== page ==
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Invitations prompt a surge in absentee ballots for Michigan primary

Michigan's primary is a month away but more than 1.3 million people have already asked for mail-in ballots, three-and-a-half times the number four years ago. A million Michiganders already have their ballots in hand.

The numbers were detailed Wednesday by the office of Democratic Secretary of State Jocelyn Benson. They suggest her decision to send absentee ballot applications to all registered voters statewide will assure solid turnout in the nominating contests, no matter the intensity of the coronavirus pandemic in August.

That could increase the likelihood everyone in the state is invited to vote remotely again come November, producing even more significant participation in the presidential election — when Michigan's 16 electoral votes are central to the strategies of both candidates.

Benson announced in May that she would pay for county clerks to send mail-in request forms to all 7.7 million of the state's voters, hoping to minimize crowding at polling places in August because of Covid-19.

That prompted President Trump not only to lambaste her on Twitter but also to threaten to withhold federal funding to the state, something he's largely powerless to do by himself. The outburst was one of his first prominent tirades against voting-by-mail, which he maintains without any credible evidence will fuel election cheating.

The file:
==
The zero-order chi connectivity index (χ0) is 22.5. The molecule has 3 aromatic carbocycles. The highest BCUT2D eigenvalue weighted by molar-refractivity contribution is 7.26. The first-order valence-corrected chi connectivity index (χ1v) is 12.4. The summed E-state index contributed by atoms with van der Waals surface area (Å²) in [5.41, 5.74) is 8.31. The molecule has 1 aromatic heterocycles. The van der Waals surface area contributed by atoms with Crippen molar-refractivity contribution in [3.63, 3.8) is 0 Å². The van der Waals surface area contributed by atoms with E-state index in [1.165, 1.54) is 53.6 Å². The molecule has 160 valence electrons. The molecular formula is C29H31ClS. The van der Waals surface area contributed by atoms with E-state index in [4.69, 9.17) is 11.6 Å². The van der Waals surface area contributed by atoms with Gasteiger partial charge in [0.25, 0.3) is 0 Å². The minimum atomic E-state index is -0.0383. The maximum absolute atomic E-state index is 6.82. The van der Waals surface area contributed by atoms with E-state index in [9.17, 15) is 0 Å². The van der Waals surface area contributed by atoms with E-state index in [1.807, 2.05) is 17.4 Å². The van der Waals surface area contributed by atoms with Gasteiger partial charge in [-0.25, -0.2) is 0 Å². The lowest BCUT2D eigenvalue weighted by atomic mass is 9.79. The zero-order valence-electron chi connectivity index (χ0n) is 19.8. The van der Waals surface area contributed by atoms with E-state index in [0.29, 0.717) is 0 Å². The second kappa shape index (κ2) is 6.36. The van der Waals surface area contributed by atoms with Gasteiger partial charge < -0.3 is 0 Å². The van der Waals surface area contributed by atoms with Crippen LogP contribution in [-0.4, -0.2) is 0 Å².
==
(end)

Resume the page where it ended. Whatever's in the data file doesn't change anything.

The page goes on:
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He also alleges without evidence the practice boosts the blue vote over the red vote, although it's true that Democrats believe an aggressive effort to persuade people in Detroit and other urban centers to vote by mail will assure Joe Biden defeats Trump, who carried the state by just 10,704 votes last time.

Absentee voting participation shot up in Michigan after the state's voters approved a ballot measure two years ago allowing absentee voting for no reason. A quarter of all votes were cast that way in 2018, in line with the national share.

Claim: Michigan illegally sent absentee ballots to voters. Fact check: False

Chiara Vercellone, Medill School

Michigan did not send ballots to registered voters like President Trump said. Michigan Secretary of State Jocelyn Benson, who has encouraged all voters to vote by mail for all elections held this year, announced Tuesday all 7.7 million registered voters would receive applications to vote by mail in the August primary and November general elections.

Responding to the president, Benson noted that her office was sending applications, not ballots, "just like my GOP colleagues in Iowa, Georgia, Nebraska and West Virginia." The applications sent out, Benson said, ensure "that no Michigander has to choose between their health and their right to vote."

In a similar tweet, Trump also accused the state of Nevada's election officials of sending mail-in ballots to voters. Earlier this month, Secretary of State Barbara Cegavske, a Republican, announced registered voters would start receiving mailed absentee ballots to vote for the primary, held predominantly by mail.

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